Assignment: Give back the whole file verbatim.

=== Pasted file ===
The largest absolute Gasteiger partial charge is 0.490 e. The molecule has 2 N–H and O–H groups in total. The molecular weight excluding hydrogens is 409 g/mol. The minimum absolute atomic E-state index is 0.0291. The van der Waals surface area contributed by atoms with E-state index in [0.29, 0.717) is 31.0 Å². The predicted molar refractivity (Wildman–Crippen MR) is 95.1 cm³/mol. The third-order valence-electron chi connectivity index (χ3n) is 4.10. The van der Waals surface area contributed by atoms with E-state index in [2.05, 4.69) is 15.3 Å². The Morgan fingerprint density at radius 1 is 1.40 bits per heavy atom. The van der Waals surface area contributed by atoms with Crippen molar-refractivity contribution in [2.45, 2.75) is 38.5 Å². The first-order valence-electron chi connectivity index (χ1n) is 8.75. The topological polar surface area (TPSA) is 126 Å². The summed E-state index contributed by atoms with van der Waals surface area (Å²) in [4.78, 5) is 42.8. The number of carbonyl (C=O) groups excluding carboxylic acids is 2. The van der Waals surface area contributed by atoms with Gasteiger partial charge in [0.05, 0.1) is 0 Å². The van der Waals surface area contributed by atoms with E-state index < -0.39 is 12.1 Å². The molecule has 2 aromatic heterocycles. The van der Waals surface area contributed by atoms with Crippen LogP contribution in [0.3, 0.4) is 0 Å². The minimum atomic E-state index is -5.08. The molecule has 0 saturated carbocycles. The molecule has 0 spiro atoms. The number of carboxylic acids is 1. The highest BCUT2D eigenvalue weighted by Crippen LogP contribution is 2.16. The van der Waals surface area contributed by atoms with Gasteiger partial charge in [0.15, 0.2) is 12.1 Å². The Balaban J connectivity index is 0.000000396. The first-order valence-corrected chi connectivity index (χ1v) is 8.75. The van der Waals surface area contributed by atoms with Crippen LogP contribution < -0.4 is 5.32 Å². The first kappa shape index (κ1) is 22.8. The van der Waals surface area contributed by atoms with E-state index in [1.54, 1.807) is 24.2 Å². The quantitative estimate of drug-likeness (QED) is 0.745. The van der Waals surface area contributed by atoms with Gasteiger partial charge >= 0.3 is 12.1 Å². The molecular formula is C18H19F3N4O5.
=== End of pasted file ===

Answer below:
The largest absolute Gasteiger partial charge is 0.490 e. The molecule has 2 N–H and O–H groups in total. The molecular weight excluding hydrogens is 409 g/mol. The minimum absolute atomic E-state index is 0.0291. The van der Waals surface area contributed by atoms with E-state index in [0.29, 0.717) is 31.0 Å². The predicted molar refractivity (Wildman–Crippen MR) is 95.1 cm³/mol. The third-order valence-electron chi connectivity index (χ3n) is 4.10. The van der Waals surface area contributed by atoms with E-state index in [2.05, 4.69) is 15.3 Å². The Morgan fingerprint density at radius 1 is 1.40 bits per heavy atom. The van der Waals surface area contributed by atoms with Crippen molar-refractivity contribution in [2.45, 2.75) is 38.5 Å². The first-order valence-electron chi connectivity index (χ1n) is 8.75. The topological polar surface area (TPSA) is 126 Å². The summed E-state index contributed by atoms with van der Waals surface area (Å²) in [4.78, 5) is 42.8. The number of carbonyl (C=O) groups excluding carboxylic acids is 2. The van der Waals surface area contributed by atoms with Gasteiger partial charge in [0.05, 0.1) is 0 Å². The van der Waals surface area contributed by atoms with E-state index < -0.39 is 12.1 Å². The molecule has 2 aromatic heterocycles. The van der Waals surface area contributed by atoms with Crippen LogP contribution in [0.3, 0.4) is 0 Å². The minimum atomic E-state index is -5.08. The molecule has 0 saturated carbocycles. The molecule has 0 spiro atoms. The number of carboxylic acids is 1. The highest BCUT2D eigenvalue weighted by Crippen LogP contribution is 2.16. The van der Waals surface area contributed by atoms with Gasteiger partial charge in [0.15, 0.2) is 12.1 Å². The Balaban J connectivity index is 0.000000396. The first-order valence-corrected chi connectivity index (χ1v) is 8.75. The van der Waals surface area contributed by atoms with Crippen LogP contribution < -0.4 is 5.32 Å². The first kappa shape index (κ1) is 22.8. The van der Waals surface area contributed by atoms with E-state index in [1.54, 1.807) is 24.2 Å². The quantitative estimate of drug-likeness (QED) is 0.745. The van der Waals surface area contributed by atoms with Gasteiger partial charge >= 0.3 is 12.1 Å². The molecular formula is C18H19F3N4O5.